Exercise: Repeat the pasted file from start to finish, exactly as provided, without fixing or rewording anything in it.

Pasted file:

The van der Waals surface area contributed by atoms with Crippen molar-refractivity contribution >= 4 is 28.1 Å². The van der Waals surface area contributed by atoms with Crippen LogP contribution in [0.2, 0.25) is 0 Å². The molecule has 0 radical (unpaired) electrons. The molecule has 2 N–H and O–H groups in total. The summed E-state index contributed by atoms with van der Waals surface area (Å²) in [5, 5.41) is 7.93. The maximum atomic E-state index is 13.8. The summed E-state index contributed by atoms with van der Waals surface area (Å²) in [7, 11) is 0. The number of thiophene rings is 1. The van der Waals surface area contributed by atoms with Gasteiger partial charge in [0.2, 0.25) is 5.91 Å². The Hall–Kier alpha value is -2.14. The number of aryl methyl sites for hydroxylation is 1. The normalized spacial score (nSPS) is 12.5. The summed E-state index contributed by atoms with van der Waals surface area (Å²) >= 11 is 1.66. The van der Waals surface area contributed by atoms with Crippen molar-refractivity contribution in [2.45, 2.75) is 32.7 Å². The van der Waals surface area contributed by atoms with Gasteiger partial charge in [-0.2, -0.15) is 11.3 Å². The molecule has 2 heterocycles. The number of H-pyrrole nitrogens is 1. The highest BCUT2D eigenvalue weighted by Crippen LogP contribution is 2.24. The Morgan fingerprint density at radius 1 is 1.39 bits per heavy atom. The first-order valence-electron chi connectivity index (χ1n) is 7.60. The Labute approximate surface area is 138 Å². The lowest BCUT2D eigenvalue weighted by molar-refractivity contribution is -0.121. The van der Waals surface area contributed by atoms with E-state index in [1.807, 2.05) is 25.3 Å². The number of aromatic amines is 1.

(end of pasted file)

The van der Waals surface area contributed by atoms with Crippen molar-refractivity contribution >= 4 is 28.1 Å². The van der Waals surface area contributed by atoms with Crippen LogP contribution in [0.2, 0.25) is 0 Å². The molecule has 0 radical (unpaired) electrons. The molecule has 2 N–H and O–H groups in total. The summed E-state index contributed by atoms with van der Waals surface area (Å²) in [5, 5.41) is 7.93. The maximum atomic E-state index is 13.8. The summed E-state index contributed by atoms with van der Waals surface area (Å²) in [7, 11) is 0. The number of thiophene rings is 1. The van der Waals surface area contributed by atoms with Gasteiger partial charge in [0.2, 0.25) is 5.91 Å². The Hall–Kier alpha value is -2.14. The number of aryl methyl sites for hydroxylation is 1. The normalized spacial score (nSPS) is 12.5. The summed E-state index contributed by atoms with van der Waals surface area (Å²) >= 11 is 1.66. The van der Waals surface area contributed by atoms with Crippen molar-refractivity contribution in [2.45, 2.75) is 32.7 Å². The van der Waals surface area contributed by atoms with Gasteiger partial charge in [-0.2, -0.15) is 11.3 Å². The molecule has 2 heterocycles. The number of H-pyrrole nitrogens is 1. The highest BCUT2D eigenvalue weighted by Crippen LogP contribution is 2.24. The Morgan fingerprint density at radius 1 is 1.39 bits per heavy atom. The first-order valence-electron chi connectivity index (χ1n) is 7.60. The Labute approximate surface area is 138 Å². The lowest BCUT2D eigenvalue weighted by molar-refractivity contribution is -0.121. The van der Waals surface area contributed by atoms with E-state index in [1.807, 2.05) is 25.3 Å². The number of aromatic amines is 1.